“This way! This way! They are in the bowling-alley,” cried the stranger, darting through the bushes. “Ah, the cowardly dogs! Follow me, gentlemen! Too late! too late! by the living Jingo!”
We had broken suddenly into a lovely glade of greensward surrounded by ancient trees. On the farther side of it, under the shadow of a mighty oak, there stood a singular group of three people. One was a woman, our client, drooping and faint, a handkerchief round her mouth. Opposite her stood a brutal, heavy-faced, red-moustached young man, his gaitered legs parted wide, one arm akimbo, the other waving a riding crop, his whole attitude suggestive of triumphant bravado. Between them an elderly, gray-bearded man, wearing a short surplice over a light tweed suit, had evidently just completed the wedding service, for he pocketed his prayer-book as we appeared, and slapped the sinister bridegroom upon the back in jovial congratulation.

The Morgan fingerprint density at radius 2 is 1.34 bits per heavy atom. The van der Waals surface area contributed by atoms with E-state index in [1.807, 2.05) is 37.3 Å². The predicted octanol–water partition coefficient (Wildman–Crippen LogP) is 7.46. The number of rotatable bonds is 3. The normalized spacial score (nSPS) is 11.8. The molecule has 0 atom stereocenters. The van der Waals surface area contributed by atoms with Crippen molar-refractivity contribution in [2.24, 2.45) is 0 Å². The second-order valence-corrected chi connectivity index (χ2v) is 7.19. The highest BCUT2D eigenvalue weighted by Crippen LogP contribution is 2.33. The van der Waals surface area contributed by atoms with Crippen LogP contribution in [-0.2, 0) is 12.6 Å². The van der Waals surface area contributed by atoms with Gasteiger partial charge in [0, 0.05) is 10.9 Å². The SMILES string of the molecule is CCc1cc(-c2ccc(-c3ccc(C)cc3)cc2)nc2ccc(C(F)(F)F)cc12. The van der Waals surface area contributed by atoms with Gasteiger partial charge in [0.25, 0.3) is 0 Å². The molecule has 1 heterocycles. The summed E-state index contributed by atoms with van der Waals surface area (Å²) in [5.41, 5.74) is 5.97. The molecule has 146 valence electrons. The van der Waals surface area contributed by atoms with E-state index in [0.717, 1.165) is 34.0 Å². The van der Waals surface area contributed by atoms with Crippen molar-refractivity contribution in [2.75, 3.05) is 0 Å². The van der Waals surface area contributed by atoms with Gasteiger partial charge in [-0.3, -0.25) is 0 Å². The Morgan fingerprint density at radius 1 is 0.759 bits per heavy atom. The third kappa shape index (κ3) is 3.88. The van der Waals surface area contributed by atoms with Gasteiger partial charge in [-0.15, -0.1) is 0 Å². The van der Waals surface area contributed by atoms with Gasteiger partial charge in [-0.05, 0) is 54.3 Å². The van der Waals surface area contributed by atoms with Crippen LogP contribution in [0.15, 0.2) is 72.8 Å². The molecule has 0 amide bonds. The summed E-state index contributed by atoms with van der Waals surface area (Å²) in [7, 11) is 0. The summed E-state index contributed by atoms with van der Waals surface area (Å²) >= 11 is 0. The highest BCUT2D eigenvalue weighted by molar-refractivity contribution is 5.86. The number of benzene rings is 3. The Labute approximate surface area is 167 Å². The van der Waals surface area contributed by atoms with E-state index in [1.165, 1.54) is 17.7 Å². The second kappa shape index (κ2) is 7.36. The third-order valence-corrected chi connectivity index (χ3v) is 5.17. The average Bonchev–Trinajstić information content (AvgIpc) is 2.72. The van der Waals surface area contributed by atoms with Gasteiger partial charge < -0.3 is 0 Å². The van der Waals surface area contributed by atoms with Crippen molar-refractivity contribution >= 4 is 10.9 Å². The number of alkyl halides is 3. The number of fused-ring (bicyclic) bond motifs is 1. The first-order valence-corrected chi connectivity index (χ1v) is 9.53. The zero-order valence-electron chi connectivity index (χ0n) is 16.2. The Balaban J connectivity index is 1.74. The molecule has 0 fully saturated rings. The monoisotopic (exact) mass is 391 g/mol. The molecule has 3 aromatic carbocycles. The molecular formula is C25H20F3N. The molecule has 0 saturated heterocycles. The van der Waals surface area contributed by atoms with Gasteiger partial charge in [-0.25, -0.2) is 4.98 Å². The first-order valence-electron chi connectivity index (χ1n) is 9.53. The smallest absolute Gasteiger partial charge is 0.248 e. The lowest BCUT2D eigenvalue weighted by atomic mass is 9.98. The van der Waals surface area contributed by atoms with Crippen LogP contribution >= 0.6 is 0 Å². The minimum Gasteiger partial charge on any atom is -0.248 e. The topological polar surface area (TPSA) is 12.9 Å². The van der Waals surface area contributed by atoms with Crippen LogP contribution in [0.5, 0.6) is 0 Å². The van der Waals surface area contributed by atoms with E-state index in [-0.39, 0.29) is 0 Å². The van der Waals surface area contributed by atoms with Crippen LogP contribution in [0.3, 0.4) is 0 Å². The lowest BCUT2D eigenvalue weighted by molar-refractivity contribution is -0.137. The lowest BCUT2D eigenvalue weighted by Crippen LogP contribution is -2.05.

“They’re married!” I gasped.
“Come on!” cried our guide, “come on!” He rushed across the glade, Holmes and I at his heels. As we approached, the lady staggered against the trunk of the tree for support. Williamson, the ex-clergyman, bowed to us with mock politeness, and the bully, Woodley, advanced with a shout of brutal and exultant laughter.
“You can take your beard off, Bob,” said he. “I know you, right enough. Well, you and your pals have just come in time for me to be able to introduce you to Mrs. Woodley.”